• solar radio burst;
  • GNSS receiver performance;
  • positioning errors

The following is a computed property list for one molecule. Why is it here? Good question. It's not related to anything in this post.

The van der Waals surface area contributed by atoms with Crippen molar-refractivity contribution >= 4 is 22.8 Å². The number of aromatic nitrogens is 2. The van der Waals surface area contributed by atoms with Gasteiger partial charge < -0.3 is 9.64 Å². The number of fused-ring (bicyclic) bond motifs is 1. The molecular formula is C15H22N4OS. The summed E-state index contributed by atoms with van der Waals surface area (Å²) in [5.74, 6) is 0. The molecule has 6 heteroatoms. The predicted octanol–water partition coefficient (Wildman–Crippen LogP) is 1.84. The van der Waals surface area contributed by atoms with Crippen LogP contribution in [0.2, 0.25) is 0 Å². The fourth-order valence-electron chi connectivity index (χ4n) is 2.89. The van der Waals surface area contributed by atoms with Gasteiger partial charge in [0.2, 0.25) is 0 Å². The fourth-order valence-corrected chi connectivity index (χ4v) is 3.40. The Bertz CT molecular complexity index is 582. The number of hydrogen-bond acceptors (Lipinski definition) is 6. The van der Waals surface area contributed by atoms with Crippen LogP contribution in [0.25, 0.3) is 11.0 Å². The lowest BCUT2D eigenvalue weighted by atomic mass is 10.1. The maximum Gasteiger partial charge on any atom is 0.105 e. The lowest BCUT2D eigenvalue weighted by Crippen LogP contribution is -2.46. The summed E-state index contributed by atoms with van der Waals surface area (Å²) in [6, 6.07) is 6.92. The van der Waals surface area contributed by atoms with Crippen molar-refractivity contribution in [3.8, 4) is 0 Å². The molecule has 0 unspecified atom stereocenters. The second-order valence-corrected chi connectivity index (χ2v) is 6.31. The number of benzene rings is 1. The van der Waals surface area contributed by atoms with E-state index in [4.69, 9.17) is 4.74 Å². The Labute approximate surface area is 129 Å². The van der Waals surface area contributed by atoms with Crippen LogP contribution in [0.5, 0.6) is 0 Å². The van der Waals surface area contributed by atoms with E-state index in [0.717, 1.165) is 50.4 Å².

[1] Intense solar radio bursts occurring at the L-band frequencies can significantly impact the performance of Global Navigation Satellite System (GNSS) receivers in the sunlit hemisphere of the Earth. An intense solar radio burst occurred on 24 September 2011, with a maximum power of 110,000 solar flux units (10−22 W/m2/Hz) at 1.415 GHz. This manuscript aims to contribute insight on the impact of this solar radio burst on the performance of the GNSS receivers in the European and Latin American sectors. Maximum reductions of 11.0, 22.0, and 10.0 dB Hz in the carrier-to-noise density ratio (C/N0) of the GPS L1C/A, L2P, and L2C signals, respectively, were observed. The C/N0 reduction is modulated by the local solar incidence angle for the GPS L1C/A and L2P signals, whereas such modulation was not observed for the GPS L2C signal. The solar radio burst also had an adverse effect on the recorded GNSS pseudorange and carrier phase data, thereby causing positioning errors, which are also presented herein.